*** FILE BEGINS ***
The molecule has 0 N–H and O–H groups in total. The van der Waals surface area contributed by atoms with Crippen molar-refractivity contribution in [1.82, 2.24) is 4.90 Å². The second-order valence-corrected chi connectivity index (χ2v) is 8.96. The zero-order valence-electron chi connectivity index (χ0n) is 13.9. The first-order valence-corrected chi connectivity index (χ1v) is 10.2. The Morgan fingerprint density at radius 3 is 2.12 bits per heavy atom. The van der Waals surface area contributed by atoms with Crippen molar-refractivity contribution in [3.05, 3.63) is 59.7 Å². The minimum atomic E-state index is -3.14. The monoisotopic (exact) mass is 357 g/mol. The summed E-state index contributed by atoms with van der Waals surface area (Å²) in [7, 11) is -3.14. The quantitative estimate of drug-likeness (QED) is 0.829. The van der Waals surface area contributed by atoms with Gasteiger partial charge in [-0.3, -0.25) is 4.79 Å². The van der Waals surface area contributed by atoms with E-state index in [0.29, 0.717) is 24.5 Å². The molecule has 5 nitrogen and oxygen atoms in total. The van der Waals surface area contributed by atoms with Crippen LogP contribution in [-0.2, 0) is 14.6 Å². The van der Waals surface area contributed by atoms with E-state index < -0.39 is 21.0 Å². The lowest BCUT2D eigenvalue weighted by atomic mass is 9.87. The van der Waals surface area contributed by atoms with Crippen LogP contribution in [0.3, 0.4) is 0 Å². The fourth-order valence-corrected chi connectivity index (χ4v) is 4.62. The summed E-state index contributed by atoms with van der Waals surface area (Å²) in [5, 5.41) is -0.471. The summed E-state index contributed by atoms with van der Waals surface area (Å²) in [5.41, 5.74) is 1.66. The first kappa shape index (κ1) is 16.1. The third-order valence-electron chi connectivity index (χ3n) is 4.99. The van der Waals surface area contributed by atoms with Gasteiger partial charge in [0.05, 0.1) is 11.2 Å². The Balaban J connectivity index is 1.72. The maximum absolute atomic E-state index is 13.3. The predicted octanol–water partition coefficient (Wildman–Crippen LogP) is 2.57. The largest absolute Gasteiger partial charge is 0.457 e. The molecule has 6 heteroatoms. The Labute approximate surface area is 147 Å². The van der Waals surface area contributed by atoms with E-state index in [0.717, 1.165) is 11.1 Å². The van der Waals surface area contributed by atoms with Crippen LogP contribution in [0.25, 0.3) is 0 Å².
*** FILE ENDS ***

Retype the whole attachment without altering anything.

The molecule has 0 N–H and O–H groups in total. The van der Waals surface area contributed by atoms with Crippen molar-refractivity contribution in [1.82, 2.24) is 4.90 Å². The second-order valence-corrected chi connectivity index (χ2v) is 8.96. The zero-order valence-electron chi connectivity index (χ0n) is 13.9. The first-order valence-corrected chi connectivity index (χ1v) is 10.2. The Morgan fingerprint density at radius 3 is 2.12 bits per heavy atom. The van der Waals surface area contributed by atoms with Crippen molar-refractivity contribution in [3.05, 3.63) is 59.7 Å². The minimum atomic E-state index is -3.14. The monoisotopic (exact) mass is 357 g/mol. The summed E-state index contributed by atoms with van der Waals surface area (Å²) in [7, 11) is -3.14. The quantitative estimate of drug-likeness (QED) is 0.829. The van der Waals surface area contributed by atoms with Gasteiger partial charge in [-0.3, -0.25) is 4.79 Å². The van der Waals surface area contributed by atoms with E-state index in [0.29, 0.717) is 24.5 Å². The molecule has 5 nitrogen and oxygen atoms in total. The van der Waals surface area contributed by atoms with Crippen LogP contribution in [-0.2, 0) is 14.6 Å². The van der Waals surface area contributed by atoms with E-state index < -0.39 is 21.0 Å². The lowest BCUT2D eigenvalue weighted by atomic mass is 9.87. The van der Waals surface area contributed by atoms with Crippen LogP contribution in [0.3, 0.4) is 0 Å². The fourth-order valence-corrected chi connectivity index (χ4v) is 4.62. The summed E-state index contributed by atoms with van der Waals surface area (Å²) in [5, 5.41) is -0.471. The summed E-state index contributed by atoms with van der Waals surface area (Å²) in [5.41, 5.74) is 1.66. The first kappa shape index (κ1) is 16.1. The third-order valence-electron chi connectivity index (χ3n) is 4.99. The van der Waals surface area contributed by atoms with Gasteiger partial charge in [0.05, 0.1) is 11.2 Å². The Balaban J connectivity index is 1.72. The maximum absolute atomic E-state index is 13.3. The predicted octanol–water partition coefficient (Wildman–Crippen LogP) is 2.57. The largest absolute Gasteiger partial charge is 0.457 e. The molecule has 6 heteroatoms. The Labute approximate surface area is 147 Å². The van der Waals surface area contributed by atoms with E-state index in [0.717, 1.165) is 11.1 Å². The van der Waals surface area contributed by atoms with Crippen LogP contribution in [0.25, 0.3) is 0 Å².